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Seniors Mobility Aids

Navigating Life in a Wheelchair: Tips to Make Things Easier

Written by Haley Burress
Last Updated :
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A wheelchair helps in allowing people with disabilities to move and continue with their daily life while managing their disabilities. Being in a wheelchair may seem “limiting”. This doesn’t necessarily have to be this way.

If you are having or are afraid of a difficult transition, I will help you. Here are some tips you should take note of to help you manage expectations when using your wheelchair. Read more!

CHECK: The Best Vacations for Wheelchair Users

Common Everyday Problems

As a wheelchair user, you may face common issues every day, especially if you live in an inaccessible city. Here are some tips that experienced wheelchair users recommend for navigating your wheelchair life.

Blisters on Hands

Remember that navigating your wheelchair takes a lot of hand and upper body movements. Friction from the wheels can cause calluses and even blisters to appear. Using gloves can help you avoid this problem.

Inaccessibility

The Americans with Disabilities Act (ADA) [1] was created to allow people with disabilities to gain more access to public spaces by requiring establishments to provide facilities that will make wheelchair use more convenient.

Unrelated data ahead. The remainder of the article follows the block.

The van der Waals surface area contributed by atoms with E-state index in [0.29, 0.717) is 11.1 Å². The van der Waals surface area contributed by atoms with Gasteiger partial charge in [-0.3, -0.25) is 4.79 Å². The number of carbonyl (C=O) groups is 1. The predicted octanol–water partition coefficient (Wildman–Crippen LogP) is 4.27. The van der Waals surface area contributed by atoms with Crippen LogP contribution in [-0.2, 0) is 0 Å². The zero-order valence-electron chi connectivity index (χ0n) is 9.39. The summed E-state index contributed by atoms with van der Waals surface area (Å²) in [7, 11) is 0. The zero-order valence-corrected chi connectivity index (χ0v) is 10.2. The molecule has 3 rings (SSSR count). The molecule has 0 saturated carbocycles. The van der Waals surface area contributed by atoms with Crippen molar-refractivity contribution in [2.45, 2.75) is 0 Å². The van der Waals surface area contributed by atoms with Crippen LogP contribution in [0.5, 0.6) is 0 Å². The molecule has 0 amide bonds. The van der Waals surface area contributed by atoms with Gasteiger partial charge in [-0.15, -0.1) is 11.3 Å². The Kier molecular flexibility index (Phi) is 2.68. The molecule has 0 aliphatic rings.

Sadly, there are still many establishments that do not comply with this act since able-bodied people often forget about the variety of issues that accessibility obstacles bring to the disability community.

It is best always to check if establishments you plan to visit are wheelchair accessible. Make sure that they have accessible facilities so you can move around and get to where you intend to go.

Besides ramps, one should also consider narrow spaces, like doors, where maneuvering a wheelchair may pose some difficulty. Unfortunately, this may not have an immediate solution, so you may need help in these situations.

Elevator Issues

This may seem trivial, but being in a wheelchair will, at times, find you racing towards an elevator, hoping to catch it before the door closes.

If you are in this situation, don’t hesitate to call out. People will always be willing to hold the door for you when this happens.

man in a wheelchair getting inside the elevator

Read about the disadvantages of manual wheelchairs.

Managing the Outdoors

Going outdoors can be one of the most challenging aspects for a wheelchair user. Differences in terrain may make movement more difficult.

There are ways to circumvent these problems, though, and some things you should keep in mind to be more at ease in an outdoor setting.

Wear Protective Gear

Outdoor terrain can always be unpredictable, and you can never tell how things will end. Wearing the proper gear, especially headgear, will help keep you safe in accidents.

RECOMMENDED: Best Power Wheel Chair for Seniors

Find Your Center of Gravity